Discover the rich and interesting history of Wakefield
Apart from the information below, more about Wakefield’s history can be discovered by contacting us, email@example.com
Wakefield Local Studies Library at Wakefield One, and West Yorkshire Archives hold large collections of books, documents and maps, see: Links
PLEASE NOTE: All articles and images on the pages below are the Copyright of the authors and/or Wakefield Historical Society and are not to be copied in any medium without explicit written permission.
John Ruskin and Wakefield by Lesley Taylor.
2019 is the bicentenary of John Ruskin’s birth. This great art critic, artist and social thinker seems to have spent time in Wakefield, and soon after published a correspondence about the town. Ruskin wrote that the scene from Wakefield Bridge, by the Chapel, was one of the ‘two most frightful things I have ever yet seen in my life.’ Find out more about his views and what his correspondent ‘E.L’ thought of the town, the river, and Edward Green and his ‘Economiser’.
Wakefield World War One Roll of Honour. Steve Slade has compiled a database of names for the Wakefield Roll of Honour by researching the Commonwealth War Graves Commission and census records, and has given permission for the Society to host it here. This spreadsheet will download onto your computer, tablet or phone and is for information only; it should not be copied or reproduced in any form. If you wish to contact Steve Slade, please email: firstname.lastname@example.org and we will pass your query on.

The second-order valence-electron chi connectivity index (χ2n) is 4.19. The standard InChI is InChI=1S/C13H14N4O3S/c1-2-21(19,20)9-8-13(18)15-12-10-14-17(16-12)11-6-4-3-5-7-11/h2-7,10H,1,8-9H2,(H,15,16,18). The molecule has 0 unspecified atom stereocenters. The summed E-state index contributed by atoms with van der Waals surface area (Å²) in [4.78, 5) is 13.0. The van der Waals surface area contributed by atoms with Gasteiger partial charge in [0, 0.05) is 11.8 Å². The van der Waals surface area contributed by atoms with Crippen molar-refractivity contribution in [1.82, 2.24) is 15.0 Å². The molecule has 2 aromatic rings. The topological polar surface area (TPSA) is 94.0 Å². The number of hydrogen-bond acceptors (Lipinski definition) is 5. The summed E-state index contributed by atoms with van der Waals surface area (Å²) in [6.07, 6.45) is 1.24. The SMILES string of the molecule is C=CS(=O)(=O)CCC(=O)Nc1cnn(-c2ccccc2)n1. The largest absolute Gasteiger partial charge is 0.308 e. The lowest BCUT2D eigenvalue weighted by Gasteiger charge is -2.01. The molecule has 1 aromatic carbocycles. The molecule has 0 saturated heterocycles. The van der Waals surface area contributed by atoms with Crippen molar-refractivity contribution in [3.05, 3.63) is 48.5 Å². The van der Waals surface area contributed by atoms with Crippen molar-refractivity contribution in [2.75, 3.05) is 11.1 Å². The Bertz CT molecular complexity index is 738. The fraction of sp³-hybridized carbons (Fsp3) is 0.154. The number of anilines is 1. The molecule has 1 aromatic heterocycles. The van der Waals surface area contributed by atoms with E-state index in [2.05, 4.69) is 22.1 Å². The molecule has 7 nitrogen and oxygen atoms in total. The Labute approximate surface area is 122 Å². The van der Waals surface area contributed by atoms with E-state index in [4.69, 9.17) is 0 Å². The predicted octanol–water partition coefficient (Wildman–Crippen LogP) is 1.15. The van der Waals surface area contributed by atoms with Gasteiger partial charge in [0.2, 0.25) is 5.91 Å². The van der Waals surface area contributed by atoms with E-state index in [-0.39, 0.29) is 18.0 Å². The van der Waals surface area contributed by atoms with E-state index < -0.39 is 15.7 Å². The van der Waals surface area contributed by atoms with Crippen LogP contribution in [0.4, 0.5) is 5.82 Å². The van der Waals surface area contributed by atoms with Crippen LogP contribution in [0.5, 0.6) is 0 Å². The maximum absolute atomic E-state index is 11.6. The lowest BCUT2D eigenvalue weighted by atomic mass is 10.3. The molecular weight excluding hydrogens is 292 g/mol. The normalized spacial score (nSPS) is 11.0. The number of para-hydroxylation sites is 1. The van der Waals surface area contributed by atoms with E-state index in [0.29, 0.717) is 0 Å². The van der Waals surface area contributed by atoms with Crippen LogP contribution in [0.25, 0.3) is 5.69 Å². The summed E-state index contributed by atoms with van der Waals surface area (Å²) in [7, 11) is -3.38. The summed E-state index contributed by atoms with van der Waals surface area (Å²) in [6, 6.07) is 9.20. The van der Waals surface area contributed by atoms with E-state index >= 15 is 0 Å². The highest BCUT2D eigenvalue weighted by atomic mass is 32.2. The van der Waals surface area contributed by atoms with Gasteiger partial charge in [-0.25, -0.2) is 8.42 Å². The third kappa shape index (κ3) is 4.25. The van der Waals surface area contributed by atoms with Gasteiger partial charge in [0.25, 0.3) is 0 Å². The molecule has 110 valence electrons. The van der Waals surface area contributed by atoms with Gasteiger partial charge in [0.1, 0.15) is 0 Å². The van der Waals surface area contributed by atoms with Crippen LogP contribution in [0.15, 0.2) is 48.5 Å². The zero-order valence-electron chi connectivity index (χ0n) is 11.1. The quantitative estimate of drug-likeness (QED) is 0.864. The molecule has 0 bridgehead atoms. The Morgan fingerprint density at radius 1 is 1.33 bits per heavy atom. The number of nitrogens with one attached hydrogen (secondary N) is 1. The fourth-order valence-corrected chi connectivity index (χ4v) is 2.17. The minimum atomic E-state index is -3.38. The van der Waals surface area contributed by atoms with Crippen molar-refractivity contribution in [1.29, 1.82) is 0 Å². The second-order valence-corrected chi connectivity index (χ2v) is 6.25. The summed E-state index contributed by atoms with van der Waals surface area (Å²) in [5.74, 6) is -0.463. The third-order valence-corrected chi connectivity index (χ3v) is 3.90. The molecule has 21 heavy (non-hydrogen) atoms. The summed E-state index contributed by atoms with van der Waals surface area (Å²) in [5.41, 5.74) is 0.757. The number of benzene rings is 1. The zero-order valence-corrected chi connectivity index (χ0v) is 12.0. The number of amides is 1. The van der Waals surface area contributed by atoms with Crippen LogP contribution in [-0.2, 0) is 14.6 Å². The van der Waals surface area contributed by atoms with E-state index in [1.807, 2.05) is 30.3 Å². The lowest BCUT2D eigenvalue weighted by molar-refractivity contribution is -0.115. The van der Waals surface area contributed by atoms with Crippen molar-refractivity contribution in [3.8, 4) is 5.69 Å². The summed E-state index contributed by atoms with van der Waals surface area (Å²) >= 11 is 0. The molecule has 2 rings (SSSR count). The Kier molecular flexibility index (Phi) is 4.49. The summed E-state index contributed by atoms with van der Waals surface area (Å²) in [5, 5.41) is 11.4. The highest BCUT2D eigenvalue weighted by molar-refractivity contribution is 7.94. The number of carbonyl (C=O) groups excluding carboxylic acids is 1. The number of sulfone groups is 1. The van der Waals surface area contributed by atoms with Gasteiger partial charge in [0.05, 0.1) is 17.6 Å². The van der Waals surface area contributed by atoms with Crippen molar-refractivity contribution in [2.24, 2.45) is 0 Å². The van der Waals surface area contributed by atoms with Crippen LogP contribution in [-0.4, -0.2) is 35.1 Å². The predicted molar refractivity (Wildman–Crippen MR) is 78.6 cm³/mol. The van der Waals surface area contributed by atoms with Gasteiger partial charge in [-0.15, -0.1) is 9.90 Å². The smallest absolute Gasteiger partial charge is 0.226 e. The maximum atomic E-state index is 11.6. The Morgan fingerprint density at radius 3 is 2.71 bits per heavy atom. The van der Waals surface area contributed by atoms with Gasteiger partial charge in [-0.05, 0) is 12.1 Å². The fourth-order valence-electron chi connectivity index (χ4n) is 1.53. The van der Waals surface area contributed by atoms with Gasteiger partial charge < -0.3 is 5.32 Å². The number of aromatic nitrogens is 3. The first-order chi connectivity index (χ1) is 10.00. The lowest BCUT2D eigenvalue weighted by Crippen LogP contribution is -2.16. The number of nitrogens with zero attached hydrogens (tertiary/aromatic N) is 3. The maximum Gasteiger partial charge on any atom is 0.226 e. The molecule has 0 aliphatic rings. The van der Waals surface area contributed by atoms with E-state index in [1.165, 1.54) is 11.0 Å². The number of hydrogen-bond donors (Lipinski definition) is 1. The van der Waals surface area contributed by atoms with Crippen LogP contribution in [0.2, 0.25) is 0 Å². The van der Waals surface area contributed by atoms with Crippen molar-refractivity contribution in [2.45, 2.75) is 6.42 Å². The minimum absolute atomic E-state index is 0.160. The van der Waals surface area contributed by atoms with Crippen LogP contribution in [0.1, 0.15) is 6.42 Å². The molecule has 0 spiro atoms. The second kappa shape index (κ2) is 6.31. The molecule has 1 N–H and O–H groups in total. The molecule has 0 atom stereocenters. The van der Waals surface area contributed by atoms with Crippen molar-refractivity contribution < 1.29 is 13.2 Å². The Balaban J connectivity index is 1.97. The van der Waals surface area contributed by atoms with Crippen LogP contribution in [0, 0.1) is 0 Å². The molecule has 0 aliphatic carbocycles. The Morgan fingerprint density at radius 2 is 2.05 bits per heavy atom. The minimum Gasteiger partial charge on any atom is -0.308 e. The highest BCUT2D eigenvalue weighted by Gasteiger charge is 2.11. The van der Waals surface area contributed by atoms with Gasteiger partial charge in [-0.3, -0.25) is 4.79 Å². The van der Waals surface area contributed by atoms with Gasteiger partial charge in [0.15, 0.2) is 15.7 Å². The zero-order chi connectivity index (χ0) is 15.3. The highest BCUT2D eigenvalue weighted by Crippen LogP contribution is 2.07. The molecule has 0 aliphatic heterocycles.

Wakefield and its surroundings from John Warburton’s Map of Yorkshire 1720
The map of Yorkshire, made in 1720 by John Warburton, Somerset Herald, F.R.S., F.S.A., was made to a scale of two and a half miles to an inch from a survey by compass bearings and measured distances. It shows the road system, rivers, churches, major houses and their estates, windmills and distances.
Floods at Westgate Common. The new bridge on Westgate, completed in 2014 was designed to prevent the floods which had inundated the bottom of Westgate for centuries.
Westgate Station. The first railway station was opened in 1856, learn about this and the two later stations.
Dr J W Walker, the Churchwarden. Dr J W Walker is well-known as the writer of a history of Wakefield, and as a doctor, but Kate Taylor has researched his contribution as a churchwarden at the Cathedral.
The Benedictines at Heath by Ron Mulroy
The story of the nuns who settled at Heath having escaped from revolutionary France in 1792, and whose memory lives on in the gravestones at Kirkthorpe Church.
The Building that might have been the Town Hall by Kate Taylor. The opening of the Public Rooms in 1823 and the many uses they have had since – library, savings bank, Mechanics Istitute, music saloon, public baths, and most recently as the town’s museum.